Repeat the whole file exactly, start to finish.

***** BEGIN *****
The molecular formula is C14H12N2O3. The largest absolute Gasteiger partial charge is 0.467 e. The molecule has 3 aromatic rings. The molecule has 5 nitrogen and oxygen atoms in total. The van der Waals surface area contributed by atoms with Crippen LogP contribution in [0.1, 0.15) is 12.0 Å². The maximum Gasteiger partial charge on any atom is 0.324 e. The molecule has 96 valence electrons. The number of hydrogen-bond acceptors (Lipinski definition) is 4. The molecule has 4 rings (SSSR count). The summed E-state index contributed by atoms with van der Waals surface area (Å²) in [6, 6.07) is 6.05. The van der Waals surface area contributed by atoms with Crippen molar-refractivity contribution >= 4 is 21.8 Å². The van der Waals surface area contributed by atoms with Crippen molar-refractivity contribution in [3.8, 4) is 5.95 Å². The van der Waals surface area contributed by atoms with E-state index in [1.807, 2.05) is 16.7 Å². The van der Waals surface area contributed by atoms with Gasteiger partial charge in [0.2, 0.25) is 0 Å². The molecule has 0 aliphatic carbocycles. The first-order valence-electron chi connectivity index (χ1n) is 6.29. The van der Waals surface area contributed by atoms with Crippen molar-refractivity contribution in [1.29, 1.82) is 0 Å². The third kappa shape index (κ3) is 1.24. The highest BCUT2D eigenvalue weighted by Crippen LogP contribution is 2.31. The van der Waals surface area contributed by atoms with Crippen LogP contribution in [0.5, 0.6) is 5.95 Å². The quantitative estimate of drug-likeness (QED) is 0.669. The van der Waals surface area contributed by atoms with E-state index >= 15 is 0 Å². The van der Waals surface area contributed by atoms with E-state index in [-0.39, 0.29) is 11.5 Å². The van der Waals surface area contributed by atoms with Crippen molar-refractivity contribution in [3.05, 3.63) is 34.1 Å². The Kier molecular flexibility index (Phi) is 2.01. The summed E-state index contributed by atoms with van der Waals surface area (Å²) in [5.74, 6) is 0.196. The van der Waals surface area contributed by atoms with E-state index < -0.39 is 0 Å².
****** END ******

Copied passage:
The molecular formula is C14H12N2O3. The largest absolute Gasteiger partial charge is 0.467 e. The molecule has 3 aromatic rings. The molecule has 5 nitrogen and oxygen atoms in total. The van der Waals surface area contributed by atoms with Crippen LogP contribution in [0.1, 0.15) is 12.0 Å². The maximum Gasteiger partial charge on any atom is 0.324 e. The molecule has 96 valence electrons. The number of hydrogen-bond acceptors (Lipinski definition) is 4. The molecule has 4 rings (SSSR count). The summed E-state index contributed by atoms with van der Waals surface area (Å²) in [6, 6.07) is 6.05. The van der Waals surface area contributed by atoms with Crippen molar-refractivity contribution >= 4 is 21.8 Å². The van der Waals surface area contributed by atoms with Crippen molar-refractivity contribution in [3.8, 4) is 5.95 Å². The van der Waals surface area contributed by atoms with E-state index in [1.807, 2.05) is 16.7 Å². The van der Waals surface area contributed by atoms with Gasteiger partial charge in [0.2, 0.25) is 0 Å². The molecule has 0 aliphatic carbocycles. The first-order valence-electron chi connectivity index (χ1n) is 6.29. The van der Waals surface area contributed by atoms with Crippen molar-refractivity contribution in [1.29, 1.82) is 0 Å². The third kappa shape index (κ3) is 1.24. The highest BCUT2D eigenvalue weighted by Crippen LogP contribution is 2.31. The van der Waals surface area contributed by atoms with Crippen LogP contribution in [0.5, 0.6) is 5.95 Å². The quantitative estimate of drug-likeness (QED) is 0.669. The van der Waals surface area contributed by atoms with E-state index >= 15 is 0 Å². The van der Waals surface area contributed by atoms with E-state index in [-0.39, 0.29) is 11.5 Å². The van der Waals surface area contributed by atoms with Crippen molar-refractivity contribution in [3.05, 3.63) is 34.1 Å². The Kier molecular flexibility index (Phi) is 2.01. The summed E-state index contributed by atoms with van der Waals surface area (Å²) in [5.74, 6) is 0.196. The van der Waals surface area contributed by atoms with E-state index < -0.39 is 0 Å².